MLA Barnett reflects on timber review

The Special Committee on Timber Supply has wrapped up its public hearings, after visiting 15 communities around the province

The Special Committee on Timber Supply has wrapped up its public hearings, after visiting 15 communities around the province between June 18 and July 12.

Cariboo-Chilcotin MLA Donna Barnett, who sits on the committee, says it received approximately 700 written submissions, including letters, online comments and live presentations.

“It’s been a wonderful information gathering from all walks of life – from First Nations, from communities, from foresters and from citizens.”

The committee has been gearing up by meeting two or three times each week, for up to 13 hours a day, and Barnett says it is now ready to reveal its findings.

“We are finalizing our report and it will be delivered by Aug. 15. That was our mandate.”

While the details will be released today (Aug. 15), she does offer a glimpse of the key issues as she sees them.

“It was pretty much a theme of community stability and ‘do not touch land-use plans, land-use plans were put there for a reason’.”

Barnett adds a follow-up point she heard was if the province is going to go ahead and modify land-use plans, it must go through the public process for approvals.

A common suggestion was to find ways to salvage more fibre from the bush after logging operations go through, Barnett explains, rather than simply burning it.

This idea isn’t new, she notes, but there needs to be local industry demand for it, and the viability and profitability has to be self-sustaining.

“That’s being pursued through innovation and different avenues. And, of course, there’s [University of British Columbia] and different research places that are always looking to use this type of fibre.”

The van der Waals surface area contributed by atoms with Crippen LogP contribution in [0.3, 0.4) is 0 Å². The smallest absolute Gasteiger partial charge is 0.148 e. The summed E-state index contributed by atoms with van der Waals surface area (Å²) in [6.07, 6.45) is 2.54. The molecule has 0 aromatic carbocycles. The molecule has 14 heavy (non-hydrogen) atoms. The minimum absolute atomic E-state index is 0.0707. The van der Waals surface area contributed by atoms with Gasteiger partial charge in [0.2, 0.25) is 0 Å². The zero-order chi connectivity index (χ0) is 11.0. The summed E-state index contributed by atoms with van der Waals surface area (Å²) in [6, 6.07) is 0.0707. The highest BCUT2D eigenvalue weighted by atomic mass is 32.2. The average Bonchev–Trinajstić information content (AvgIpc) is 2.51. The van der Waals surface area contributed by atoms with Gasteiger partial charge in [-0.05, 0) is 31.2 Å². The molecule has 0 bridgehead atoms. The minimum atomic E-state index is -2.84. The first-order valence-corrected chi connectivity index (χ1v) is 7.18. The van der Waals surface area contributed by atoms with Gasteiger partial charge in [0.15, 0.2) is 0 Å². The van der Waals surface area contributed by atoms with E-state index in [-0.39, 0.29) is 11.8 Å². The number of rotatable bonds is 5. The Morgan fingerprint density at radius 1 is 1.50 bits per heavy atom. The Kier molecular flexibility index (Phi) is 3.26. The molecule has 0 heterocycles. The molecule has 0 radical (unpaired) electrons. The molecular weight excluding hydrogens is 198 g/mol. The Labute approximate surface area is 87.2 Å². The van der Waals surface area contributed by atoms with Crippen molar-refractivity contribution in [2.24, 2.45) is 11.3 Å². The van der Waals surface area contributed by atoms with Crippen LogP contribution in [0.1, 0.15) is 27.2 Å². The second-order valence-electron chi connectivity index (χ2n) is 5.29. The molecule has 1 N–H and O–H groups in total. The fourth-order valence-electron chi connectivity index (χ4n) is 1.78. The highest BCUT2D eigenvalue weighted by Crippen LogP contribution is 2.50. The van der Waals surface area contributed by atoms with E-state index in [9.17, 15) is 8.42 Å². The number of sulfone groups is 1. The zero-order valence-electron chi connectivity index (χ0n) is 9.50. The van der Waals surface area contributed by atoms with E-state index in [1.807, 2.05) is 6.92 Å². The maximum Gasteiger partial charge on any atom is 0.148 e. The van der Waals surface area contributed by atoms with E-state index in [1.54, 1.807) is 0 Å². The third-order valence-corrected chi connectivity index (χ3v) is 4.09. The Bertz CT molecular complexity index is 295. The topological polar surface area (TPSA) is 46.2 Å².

She adds there was “lots of talk” about forest fertilization to get better yield and growth, as well as much discussion on moving to area-based tenures (from volume based).

However, some of the public who commented were in favour of this, Barnett explains, some didn’t understand it and others were undecided.

“A lot of people said, ‘well maybe, but I want to see what exactly the area-based tenure would look like before I would agree to it’.”

The benefits of community forests and woodlots to the timber supply were another topic frequently brought forward, she adds.

Another issue brought up by some outside of the hearings, including the Opposition, is the question of appertency – reserving the timber in a given area for its local mills.

“If you had an appertency in Williams Lake and 100 Mile, you probably wouldn’t have a mill today. Because the different species and the different types of timber … in order to keep the mills open and viable, timber comes from everywhere throughout the Interior, Prince George, Kamloops, Lillooet….”

Some of British Columbia’s mills sell to or trade with each other, Barnett notes, or companies with several mills co-ordinate consignments according to needs and what is currently available.

Balancing that to ensure each mill gets the wood it needs is managed by timber sales, she says.

“It’s up to them to go out to the marketplace. There so much allocation of the whole package that is allocated to the mills … but there’s that free market out there.”

Barnett explains the mills can buy from First Nations, community forests, woodlots, BC Timber Sales and other fibre suppliers around the province.

Meanwhile, she is remaining tight-lipped about what the committee’s specific recommendations might be, until these are disclosed in its report to the Legislative Assembly today (Aug. 15).